As Montana Fish, Wildlife and Parks (FWP) gauges the public’s appetite for converting 800 acres of Columbia Falls Aluminum Co. (CFAC) property into a Wildlife Management Area at the mouth of Bad Rock Canyon, a raft of local stakeholders is working to buoy financial support.
The Flathead Lakers and the Flathead Land Trust, as well as other partners in the Flathead River-to-Lake Initiative, have committed to raising a half-million dollars by August 2021 to help FWP secure $6.5 million in state and federal grants needed to purchase the property. To launch the funding efforts, the Flathead Lakers is auctioning off an 18-foot wooden boat restored by Greg McCormick, of Polson.
Having invested more than 600 hours restoring his 1953 Century Resorter, McCormick said the vessel is ready to navigate the choppy waters of Flathead Lake even as proponents of the conservation project anticipate smooth sailing for a deal that has already enjoyed strong support.
“The online auction is one of several exciting fundraisers we are planning over the next year,” Kate Sheridan, executive director of the Flathead Lakers, said. “The winner not only gets a beautiful boat, but also helps protect an incredible place in the Flathead.”
Working in concert with the Flathead Land Trust, FWP has proposed purchasing the forested parcel situated along 1.6 miles of the Flathead River near Columbia Falls. The property, which is highly developable and under increasing pressure by the rapidly growing town of Columbia Falls, would be protected as a Wildlife Management Area (WMA) under the proposal, while providing free public recreation access.
“If the project fails, the property would most likely be quickly sold, subdivided, and developed into a high-density neighborhood that would include highly sought-after riverfront lots,” according to a report to state wildlife commissioners, who unanimously endorsed the project in August.
CFAC, a subsidiary of Glencore, a multi-national company, has owned the land and retained it as open space accessible by the public for decades. The company has decided to sell the property, which is located just east of Columbia Falls south of the Flathead River and does not include the former aluminum plant, which is the site of a Superfund-designated environmental cleanup.
The U.S. Forest Service Forest Legacy Program, FWP’s Habitat Montana program, and the Federal Aid in Wildlife Restoration Act, known as the Pittman–Robertson, could all be possible funding sources for this project, along with private funding raised by the Flathead Land Trust, including the wooden boat donation.
In a preliminary funding application to the Forest Legacy Program, the Bad Rock project ranked fifth in the nation out of 46 projects due to its high conservation values, according to FWP officials. The Land and Water Conservation Fund (LWCF) is the funding source for the Forest Legacy Program.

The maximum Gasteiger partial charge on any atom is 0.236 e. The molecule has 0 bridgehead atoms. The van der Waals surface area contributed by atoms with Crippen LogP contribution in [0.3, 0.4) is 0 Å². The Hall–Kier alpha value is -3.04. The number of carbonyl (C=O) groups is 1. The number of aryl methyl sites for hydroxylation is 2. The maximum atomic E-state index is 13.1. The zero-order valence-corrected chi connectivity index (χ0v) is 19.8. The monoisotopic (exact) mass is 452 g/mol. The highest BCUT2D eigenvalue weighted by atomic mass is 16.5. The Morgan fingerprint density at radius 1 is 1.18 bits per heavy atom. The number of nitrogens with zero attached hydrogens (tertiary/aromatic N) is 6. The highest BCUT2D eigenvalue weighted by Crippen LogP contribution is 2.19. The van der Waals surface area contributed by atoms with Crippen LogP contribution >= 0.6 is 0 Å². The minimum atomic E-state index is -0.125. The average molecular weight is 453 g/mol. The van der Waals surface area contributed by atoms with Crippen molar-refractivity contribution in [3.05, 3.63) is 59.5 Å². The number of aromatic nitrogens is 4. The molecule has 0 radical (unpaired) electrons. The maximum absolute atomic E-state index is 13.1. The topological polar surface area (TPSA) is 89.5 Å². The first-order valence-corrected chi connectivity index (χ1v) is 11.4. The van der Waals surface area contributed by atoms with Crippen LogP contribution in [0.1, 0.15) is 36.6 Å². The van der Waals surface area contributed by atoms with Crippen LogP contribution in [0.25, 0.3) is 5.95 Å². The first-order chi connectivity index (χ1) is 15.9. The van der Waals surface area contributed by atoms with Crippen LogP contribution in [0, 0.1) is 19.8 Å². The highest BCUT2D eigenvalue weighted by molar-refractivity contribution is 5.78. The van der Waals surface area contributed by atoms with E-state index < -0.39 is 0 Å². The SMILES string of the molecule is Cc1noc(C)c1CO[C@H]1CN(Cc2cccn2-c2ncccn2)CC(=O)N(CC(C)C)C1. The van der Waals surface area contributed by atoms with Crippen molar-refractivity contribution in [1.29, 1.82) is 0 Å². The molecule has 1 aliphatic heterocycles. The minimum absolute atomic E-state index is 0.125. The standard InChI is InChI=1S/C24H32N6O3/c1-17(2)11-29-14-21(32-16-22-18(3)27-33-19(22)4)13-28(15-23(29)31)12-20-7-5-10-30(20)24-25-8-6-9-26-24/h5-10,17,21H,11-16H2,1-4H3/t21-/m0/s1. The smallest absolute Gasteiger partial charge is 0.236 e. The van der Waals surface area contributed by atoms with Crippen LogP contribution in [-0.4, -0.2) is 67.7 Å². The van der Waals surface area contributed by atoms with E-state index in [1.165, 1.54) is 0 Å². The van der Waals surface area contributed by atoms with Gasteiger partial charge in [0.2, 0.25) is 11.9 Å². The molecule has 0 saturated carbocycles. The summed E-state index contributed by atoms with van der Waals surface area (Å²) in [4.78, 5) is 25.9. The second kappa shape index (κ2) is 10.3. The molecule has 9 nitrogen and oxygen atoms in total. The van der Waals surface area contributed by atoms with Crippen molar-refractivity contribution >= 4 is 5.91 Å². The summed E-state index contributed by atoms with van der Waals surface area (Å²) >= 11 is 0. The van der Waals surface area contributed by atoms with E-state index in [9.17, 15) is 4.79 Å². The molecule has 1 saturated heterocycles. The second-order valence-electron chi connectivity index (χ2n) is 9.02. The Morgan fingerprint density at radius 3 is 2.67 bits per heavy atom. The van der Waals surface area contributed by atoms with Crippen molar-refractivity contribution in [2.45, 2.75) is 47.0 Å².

A 30-day scoping period began on Oct. 30 and runs through Nov. 29, which will help FWP gauge public interest, identify potential issues that would require further analysis, and gain insight about refining the proposal.
The property serves as winter range for elk, moose and white-tailed deer, and the proposal to purchase it would safeguard a vital travel corridor for bull trout and grizzly bears, both of which are listed as threatened under the Endangered Species Act.
The property also provides opportunities for youth and disabled hunters to harvest elk and white-tailed deer just minutes from Columbia Falls, which would be lost if it were developed. In recent years, a trail has been constructed on the land by Gateway to Glacier Trail, Inc., a local nonprofit group granted a revocable license by CFAC to allow access for hikers, bikers, birdwatchers, and others.
Under FWP ownership, public access could be managed to preserve wildlife presence and hunting opportunities while allowing compatible trail and property uses.
“We are extremely pleased to be able to work with Flathead Land Trust and FWP and their goal to purchase a portion of the CFAC property,” Cheryl Driscoll, of Glencore, CFAC’s parent company, said in a statement. “From the many conversations we have had with members of the Trust, we know the property on the south side of the Flathead River is very important to the group and its commitment to the area. This project is a benefit to Columbia Falls, its residents and Flathead County.”
According to the report to state wildlife commissioners, the property contains 700 acres of healthy riparian forest, 80 acres of wetlands, and a mile-long warm spring creek. It is located at a focal point of landscape connectivity just downstream of Bad Rock Canyon, a geographic pinch point where the Flathead River flows through a narrow canyon between the Swan and Whitefish mountain ranges.
“This project creates a unique opportunity to protect wildlife habitat and public access on the doorstep of the Gateway to Glacier and along the Flathead River,” FWP Regional Supervisor Jim Williams said. “We appreciate our partners, CFAC and the Flathead Land Trust, for working towards a common goal of land stewardship that will benefit everyone into the future.”
To read the full scoping notice, visit http://fwp.mt.gov/news/publicNotices. Submit either written or e-mailed comments by Nov. 29, 2020, to Montana Fish, Wildlife & Parks; Kris Tempel, Habitat Conservation Biologist; Re: Proposed Wildlife Management Area; 490 N. Meridian Road; Kalispell, MT 59901, or email@example.com.
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